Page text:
I’ve alluded to it before. I’m not sure that I’ve actually highlighted the problem in its own post. Of course, now it’s threatening to deteriorate into a full-scale crisis. What am I talking about? U.S. government regulations designed for large-scale meat slaughtering. Rather than scaling down the regs to accommodate small-scale or artisan processors, the regs just put a whole lot of small-scale slaughterhouses out of business. Now the USDA has proposed changes in the works that will make it even harder to be a small-scale processor.
In other words, if these proposed regulations pass, your beloved grass-fed beef farmer will most likely have to send his cattle to an inhumane, nasty, industrial slaughterhouse before passing the meat on to you.
Picture an hourglass and you’ll understand the sustainable meat crisis: there are plenty of willing consumers out there, and there are more and more farmers looking to “meat” that consumer demand (sorry—couldn’t help myself!), but the real bottleneck is processing capacity. Small, community-based meat processing plants have become an endangered species, done in by an ocean of super-cheap industrial meat and the challenge of meeting the Byzantine demands of USDA regulations without a Ph.D. in microbiology.
So, what are the new proposed regulations? The USDA wants to change HACCP to make it almost impossible for small-scale producers to comply. You may or may not remember that HACCP is the costly Hazard Analysis and Critical Control Point food safety plan that put about 20% of small-scale slaughterhouses in the U.S. out of business back in 2000 when it was adopted. Joe Cloud elaborates:
The intent of HACCP is to prevent contamination of meat by harmful pathogens. Plant HACCP plans are approved and overseen by the Food Safety and Inspection Service (FSIS), the inspection arm of the U.S. Department of Agriculture. On March 19, 2010, the FSIS published a draft guidance document on HACCP system validation, outlining new rules which would institute regular, year-round testing of all meats, whether or not problems have been identified. The proposal recommends testing for testing’s sake, and it will cost small plants tens of thousands of dollars, perhaps even hundreds of thousands, every year. The financial burden appears great enough that this will destroy much of the remaining community-based meat processing industry, which is enjoying a renaissance and creating jobs.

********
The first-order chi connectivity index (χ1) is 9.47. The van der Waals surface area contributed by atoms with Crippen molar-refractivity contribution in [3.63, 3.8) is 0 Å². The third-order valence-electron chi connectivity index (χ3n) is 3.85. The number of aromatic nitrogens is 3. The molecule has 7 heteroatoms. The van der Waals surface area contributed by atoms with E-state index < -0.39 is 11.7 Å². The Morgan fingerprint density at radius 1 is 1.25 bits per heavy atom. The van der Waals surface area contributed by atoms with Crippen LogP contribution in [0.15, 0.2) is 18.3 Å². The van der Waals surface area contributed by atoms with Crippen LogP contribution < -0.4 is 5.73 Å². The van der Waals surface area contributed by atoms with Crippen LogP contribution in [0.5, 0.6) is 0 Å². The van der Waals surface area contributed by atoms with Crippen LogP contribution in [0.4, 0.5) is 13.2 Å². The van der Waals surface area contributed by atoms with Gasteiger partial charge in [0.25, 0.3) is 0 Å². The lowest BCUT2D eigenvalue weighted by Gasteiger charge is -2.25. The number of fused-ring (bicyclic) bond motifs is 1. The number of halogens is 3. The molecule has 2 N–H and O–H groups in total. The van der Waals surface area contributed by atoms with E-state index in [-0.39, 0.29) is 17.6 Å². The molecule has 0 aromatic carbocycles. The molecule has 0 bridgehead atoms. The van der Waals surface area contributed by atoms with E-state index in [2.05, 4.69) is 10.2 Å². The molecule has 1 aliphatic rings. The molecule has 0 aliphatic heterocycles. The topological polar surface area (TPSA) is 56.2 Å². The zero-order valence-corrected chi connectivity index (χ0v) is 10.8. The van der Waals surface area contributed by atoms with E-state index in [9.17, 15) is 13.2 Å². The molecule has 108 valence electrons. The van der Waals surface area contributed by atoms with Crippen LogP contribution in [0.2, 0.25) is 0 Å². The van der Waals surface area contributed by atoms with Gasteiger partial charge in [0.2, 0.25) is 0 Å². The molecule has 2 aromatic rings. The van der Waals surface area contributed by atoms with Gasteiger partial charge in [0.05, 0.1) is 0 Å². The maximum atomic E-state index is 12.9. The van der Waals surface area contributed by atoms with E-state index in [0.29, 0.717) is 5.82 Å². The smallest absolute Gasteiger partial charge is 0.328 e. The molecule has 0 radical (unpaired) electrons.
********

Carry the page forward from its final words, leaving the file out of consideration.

Small, local meat processors have always supported food safety. At our plant, we have had a functioning HACCP plan since 1999, and it works. We undergo extensive E. coli testing every year, and we have never had a positive result—ever. The purpose of HACCP is to employ well-recognized, established processes and process-control parameters to produce safe meat products—processes and parameters recognized and published by the USDA itself. Now, for some reason, the USDA wants to test the system and require excessive end-product microbiological testing, rather than allowing us to depend on these well-recognized procedures. Perhaps a large plant slaughtering 5,000 animals per day can afford its own lab and microbiology staff, and can pass the cost along to the consumer, but most small plants can’t. And perhaps large plants should open labs—those are the plants where a massive beef recall can involve millions of pounds.
In my opinion, the USDA needs to recognize that “one size fits all” inspection no longer fits current industry practice and consumer demand. These new HACCP requirements are going to cause a train wreck in a portion of the industry that is growing for the first time in years, and then the USDA is going to have a serious embarrassment on its hands. Someone needs to take a clear-eyed look at this situation and find a way to split the agribusiness mega-plants from the community-based localized plants within the regulatory structure.
This does NOT mean that small plants are not serious about food safety. It is because consumers are serious about food safety that they are coming to us, and we need to keep local infrastructure alive in this country. We need an inspection system that recognizes that the small plants do not put either the food economy or millions of people at risk in case of a food safety event.
All is not lost, though. The USDA opened up the new regulations for public comment. If you’re concerned about what these new regulations might do to your ability to have access to locally-raised, pasture-fed, and humanely-slaughtered meats, you’ve got until June 19th to let them know your opinion!
Send email comments to: DraftValidationGuideComments@fsis.usda.gov
And written comments to: Docket Clerk, USDA, FSIS, Room 2-2127, 5601 Sunnyside Avenue, Beltsville, MD 20705
(photo by avlxyz)